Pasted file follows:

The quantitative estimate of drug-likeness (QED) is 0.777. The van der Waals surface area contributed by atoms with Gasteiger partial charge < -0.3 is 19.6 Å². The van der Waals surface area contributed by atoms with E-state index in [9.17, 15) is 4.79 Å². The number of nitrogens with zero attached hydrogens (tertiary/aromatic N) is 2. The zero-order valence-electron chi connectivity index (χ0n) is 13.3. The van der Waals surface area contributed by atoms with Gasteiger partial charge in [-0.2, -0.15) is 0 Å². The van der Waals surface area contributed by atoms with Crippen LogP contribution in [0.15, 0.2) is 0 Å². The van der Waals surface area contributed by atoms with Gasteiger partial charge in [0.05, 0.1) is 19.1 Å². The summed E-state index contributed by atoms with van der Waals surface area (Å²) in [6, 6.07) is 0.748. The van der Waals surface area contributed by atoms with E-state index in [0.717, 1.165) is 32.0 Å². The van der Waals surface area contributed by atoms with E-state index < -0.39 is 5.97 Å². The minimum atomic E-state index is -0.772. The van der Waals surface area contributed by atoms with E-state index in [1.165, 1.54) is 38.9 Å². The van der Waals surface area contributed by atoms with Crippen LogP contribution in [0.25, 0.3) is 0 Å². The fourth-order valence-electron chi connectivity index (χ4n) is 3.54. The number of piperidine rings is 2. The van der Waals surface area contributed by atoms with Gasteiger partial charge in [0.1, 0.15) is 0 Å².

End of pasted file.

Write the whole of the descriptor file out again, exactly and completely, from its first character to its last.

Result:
The quantitative estimate of drug-likeness (QED) is 0.777. The van der Waals surface area contributed by atoms with Gasteiger partial charge < -0.3 is 19.6 Å². The van der Waals surface area contributed by atoms with E-state index in [9.17, 15) is 4.79 Å². The number of nitrogens with zero attached hydrogens (tertiary/aromatic N) is 2. The zero-order valence-electron chi connectivity index (χ0n) is 13.3. The van der Waals surface area contributed by atoms with Gasteiger partial charge in [-0.2, -0.15) is 0 Å². The van der Waals surface area contributed by atoms with Crippen LogP contribution in [0.15, 0.2) is 0 Å². The van der Waals surface area contributed by atoms with Gasteiger partial charge in [0.05, 0.1) is 19.1 Å². The summed E-state index contributed by atoms with van der Waals surface area (Å²) in [6, 6.07) is 0.748. The van der Waals surface area contributed by atoms with E-state index in [0.717, 1.165) is 32.0 Å². The van der Waals surface area contributed by atoms with E-state index < -0.39 is 5.97 Å². The minimum atomic E-state index is -0.772. The van der Waals surface area contributed by atoms with E-state index in [1.165, 1.54) is 38.9 Å². The van der Waals surface area contributed by atoms with Crippen LogP contribution in [0.25, 0.3) is 0 Å². The fourth-order valence-electron chi connectivity index (χ4n) is 3.54. The number of piperidine rings is 2. The van der Waals surface area contributed by atoms with Gasteiger partial charge in [0.1, 0.15) is 0 Å².